There are plenty of good reasons to consider studying for a Masters Qualification, not least the fact that postgraduates have higher employment rates and earn more than their undergraduate counterparts – current graduate labour market statistics suggest working-age postgraduates have a median salary £39,000 versus £33,000 for working-age undergraduates.
However, prior to committing to this extra level of study it is important to ask yourself some serious questions and to seek some professional guidance in identifying and applying for courses. In this blog, we share the top questions to ask yourself before applying.
Why do you want to study for a Masters?
It’s important to be clear about your motivations for studying for Masters – is it because you are passionate about your subject and want to specialise and know more about a particular aspect of it? Are you doing it because you need to have the additional qualification in order to get into your chosen career? Are you doing it because it will help you to stand out from the crowd? Or are your doing it because you are not quite sure what to do when you first graduate and studying further will buy you some time to decide? All of these are valid reasons but it is important to be clear about why you want to study and what you are going to get out of it.
Is it necessary for your job prospects?
To work out if you really need a Masters it is worth looking at job adverts for the areas that you are interested in and see what employers are looking for. Certain Masters incorporate industry certifications or accreditations that can be very useful for future employability, for example if you are thinking about marketing or banking or HR check out the different courses to see which include exemptions from professional exams.
Some are designed as a conversion course for example the Post Graduate Certificate of Education (PGCE) or the Graduate Diploma in Law (GDL) are ways of turning your degree into a teaching qualification or a law qualification and are essential requirements for entry into the profession. However, if you are looking to turn your History or English degree into a vocational skill then a Masters in Marketing or Journalism can be a useful next step.
If you are planning to go on to study for a PhD then a Masters is an important next step. It’s important to work out if a Masters study will significantly improve your CV over and above your existing undergraduate degree. Whilst it is common to top up a US degree with a Masters for many students with a specialist degree from the UK this can easily be sufficient to join the work place.
What sort of Masters is the best fit for you?
The Masters programmes on offer vary hugely from course to course. Some are focused on professional or vocational pathways whilst others are designed to develop academic expertise. Some courses are very research based and others offer real world projects working with companies who use the area of expertise. Some will be very lecture based and others will be more project orientated both will require lots of independent reading and preparation time.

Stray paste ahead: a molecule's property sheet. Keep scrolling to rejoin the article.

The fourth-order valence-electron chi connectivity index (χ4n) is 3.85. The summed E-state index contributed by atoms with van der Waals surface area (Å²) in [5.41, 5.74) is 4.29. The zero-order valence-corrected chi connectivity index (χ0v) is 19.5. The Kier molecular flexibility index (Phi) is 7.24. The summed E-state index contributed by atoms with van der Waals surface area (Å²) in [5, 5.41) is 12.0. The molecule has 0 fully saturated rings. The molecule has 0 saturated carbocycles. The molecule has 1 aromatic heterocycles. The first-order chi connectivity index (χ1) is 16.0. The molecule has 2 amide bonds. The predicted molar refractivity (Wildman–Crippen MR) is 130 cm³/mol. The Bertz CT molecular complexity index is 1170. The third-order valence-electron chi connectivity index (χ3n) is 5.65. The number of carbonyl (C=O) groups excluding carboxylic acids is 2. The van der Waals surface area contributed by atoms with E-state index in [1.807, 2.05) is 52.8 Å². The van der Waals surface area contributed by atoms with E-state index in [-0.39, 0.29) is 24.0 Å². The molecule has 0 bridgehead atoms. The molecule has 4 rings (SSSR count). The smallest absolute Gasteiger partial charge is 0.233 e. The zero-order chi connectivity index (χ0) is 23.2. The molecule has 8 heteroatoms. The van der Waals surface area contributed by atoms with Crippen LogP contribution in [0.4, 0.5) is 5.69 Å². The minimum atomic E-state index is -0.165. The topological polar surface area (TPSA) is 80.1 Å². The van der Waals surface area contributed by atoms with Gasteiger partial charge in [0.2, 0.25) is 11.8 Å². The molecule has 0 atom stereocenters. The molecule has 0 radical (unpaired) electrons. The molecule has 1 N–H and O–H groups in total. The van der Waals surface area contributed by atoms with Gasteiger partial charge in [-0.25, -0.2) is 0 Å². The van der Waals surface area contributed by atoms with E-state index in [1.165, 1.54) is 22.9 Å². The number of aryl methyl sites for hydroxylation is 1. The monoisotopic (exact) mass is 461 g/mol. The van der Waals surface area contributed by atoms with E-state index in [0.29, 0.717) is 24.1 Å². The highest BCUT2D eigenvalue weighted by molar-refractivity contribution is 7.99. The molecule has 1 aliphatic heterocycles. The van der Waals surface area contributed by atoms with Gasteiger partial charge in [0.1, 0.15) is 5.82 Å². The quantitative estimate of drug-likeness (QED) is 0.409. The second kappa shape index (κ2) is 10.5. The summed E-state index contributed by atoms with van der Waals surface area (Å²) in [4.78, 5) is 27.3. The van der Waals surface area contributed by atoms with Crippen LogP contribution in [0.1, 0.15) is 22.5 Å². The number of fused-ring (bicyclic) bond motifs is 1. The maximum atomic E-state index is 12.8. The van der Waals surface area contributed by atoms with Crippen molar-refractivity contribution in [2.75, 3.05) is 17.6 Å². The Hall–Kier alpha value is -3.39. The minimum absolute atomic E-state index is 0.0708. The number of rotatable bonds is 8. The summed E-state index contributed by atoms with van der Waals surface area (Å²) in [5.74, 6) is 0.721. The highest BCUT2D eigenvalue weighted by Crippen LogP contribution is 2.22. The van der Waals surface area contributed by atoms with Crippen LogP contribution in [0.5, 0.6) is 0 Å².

Check out the number of contact hours you will have and look at the assessment criteria – if you hate exams then looking for a course with continual assessment will give you a better chance of success. Don’t forget there are different ways of studying for a Masters. Whilst you can study full time at a University, it is also possible to do a Master’s part time whilst you work or to take a blended learning approach with some taught time and some online learning. There are also plenty of providers who can offer a Masters via distance learning.
What are the entrance criteria for a Master’s programme?
Most Masters require a minimum of a 2:1 degree or equivalent as part of their entrance criteria and for some it will be critical to have a relevant undergraduate degree to give you the necessary background. However, some Universities will take into account relevant work experience that would support an application alongside a lower degree qualification or one that does not provide a direct lead into the subject. In addition international students may need to demonstrate their level of English via an accredited assessment such as IELTS.
How do you apply for a Master’s programme?
There is no centralised system to making a Master’s application, each one is done directly to the University and this means that each application has to be personalised to that course. It is important to check out application deadlines as they vary at each University and some operate on a ‘first come first served’ basis, so it is advisable to start applying early. Most applications will require a detailed personal statement or letter of motivation explaining why you want to pursue this course and you will also need to have academic references to submit with the transcripts from your degree.
How much will a Masters cost?
The big question to ask is can you afford to do a Masters degree in terms of study costs and living costs? The cost of studying varies from course to course and university to university and whilst some scholarship or government funding maybe available most Master’s students are self funding. This means another year or living on a student budget, working harder and partying less whilst your contemporaries enter full time employment with a salary cheque!
Studying for a Masters will require you to be self-motivated and enthusiastic about your chosen area of study in order to succeed but once you do you will have acquired a highly regarded additional qualification, developed some transferable skills, created a network of useful connections and industry contacts and proved that you are capable of completing a challenging and demanding academic course. In an ever more competitive labour market this could be just the qualification to make you stand out and give you a competitive edge.